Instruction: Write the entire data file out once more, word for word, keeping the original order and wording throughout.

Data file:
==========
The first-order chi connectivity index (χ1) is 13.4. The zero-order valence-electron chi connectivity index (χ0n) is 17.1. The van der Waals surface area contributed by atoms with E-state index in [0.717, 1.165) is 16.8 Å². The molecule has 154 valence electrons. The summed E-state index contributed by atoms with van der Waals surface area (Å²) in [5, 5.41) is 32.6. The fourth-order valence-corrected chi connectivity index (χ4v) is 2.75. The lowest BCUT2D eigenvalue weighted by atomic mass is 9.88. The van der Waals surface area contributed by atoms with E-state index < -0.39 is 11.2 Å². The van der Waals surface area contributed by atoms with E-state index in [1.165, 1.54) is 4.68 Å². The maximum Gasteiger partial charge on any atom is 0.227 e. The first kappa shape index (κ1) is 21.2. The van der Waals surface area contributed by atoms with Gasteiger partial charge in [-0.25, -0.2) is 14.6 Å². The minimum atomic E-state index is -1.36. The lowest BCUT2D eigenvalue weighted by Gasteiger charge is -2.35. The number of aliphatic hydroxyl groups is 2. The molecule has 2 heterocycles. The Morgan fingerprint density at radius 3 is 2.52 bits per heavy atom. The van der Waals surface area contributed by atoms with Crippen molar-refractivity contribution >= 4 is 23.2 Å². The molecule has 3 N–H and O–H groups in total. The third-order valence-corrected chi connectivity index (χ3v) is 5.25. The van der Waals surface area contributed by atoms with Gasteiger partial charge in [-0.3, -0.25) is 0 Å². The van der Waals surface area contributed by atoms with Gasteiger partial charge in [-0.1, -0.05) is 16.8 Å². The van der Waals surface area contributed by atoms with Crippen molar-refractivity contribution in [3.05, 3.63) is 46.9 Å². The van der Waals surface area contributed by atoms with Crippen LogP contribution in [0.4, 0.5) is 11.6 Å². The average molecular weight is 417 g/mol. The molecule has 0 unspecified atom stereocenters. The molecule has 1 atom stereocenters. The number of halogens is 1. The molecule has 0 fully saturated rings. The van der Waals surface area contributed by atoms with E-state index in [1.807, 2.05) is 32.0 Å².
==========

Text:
The first-order chi connectivity index (χ1) is 13.4. The zero-order valence-electron chi connectivity index (χ0n) is 17.1. The van der Waals surface area contributed by atoms with E-state index in [0.717, 1.165) is 16.8 Å². The molecule has 154 valence electrons. The summed E-state index contributed by atoms with van der Waals surface area (Å²) in [5, 5.41) is 32.6. The fourth-order valence-corrected chi connectivity index (χ4v) is 2.75. The lowest BCUT2D eigenvalue weighted by atomic mass is 9.88. The van der Waals surface area contributed by atoms with E-state index < -0.39 is 11.2 Å². The van der Waals surface area contributed by atoms with E-state index in [1.165, 1.54) is 4.68 Å². The maximum Gasteiger partial charge on any atom is 0.227 e. The first kappa shape index (κ1) is 21.2. The van der Waals surface area contributed by atoms with Gasteiger partial charge in [-0.25, -0.2) is 14.6 Å². The minimum atomic E-state index is -1.36. The lowest BCUT2D eigenvalue weighted by Gasteiger charge is -2.35. The number of aliphatic hydroxyl groups is 2. The molecule has 2 heterocycles. The Morgan fingerprint density at radius 3 is 2.52 bits per heavy atom. The van der Waals surface area contributed by atoms with Crippen molar-refractivity contribution >= 4 is 23.2 Å². The molecule has 3 N–H and O–H groups in total. The third-order valence-corrected chi connectivity index (χ3v) is 5.25. The van der Waals surface area contributed by atoms with Gasteiger partial charge in [-0.3, -0.25) is 0 Å². The van der Waals surface area contributed by atoms with Gasteiger partial charge in [-0.1, -0.05) is 16.8 Å². The van der Waals surface area contributed by atoms with Crippen molar-refractivity contribution in [3.05, 3.63) is 46.9 Å². The van der Waals surface area contributed by atoms with Crippen LogP contribution in [0.4, 0.5) is 11.6 Å². The average molecular weight is 417 g/mol. The molecule has 0 unspecified atom stereocenters. The molecule has 1 atom stereocenters. The number of halogens is 1. The molecule has 0 fully saturated rings. The van der Waals surface area contributed by atoms with E-state index in [1.807, 2.05) is 32.0 Å².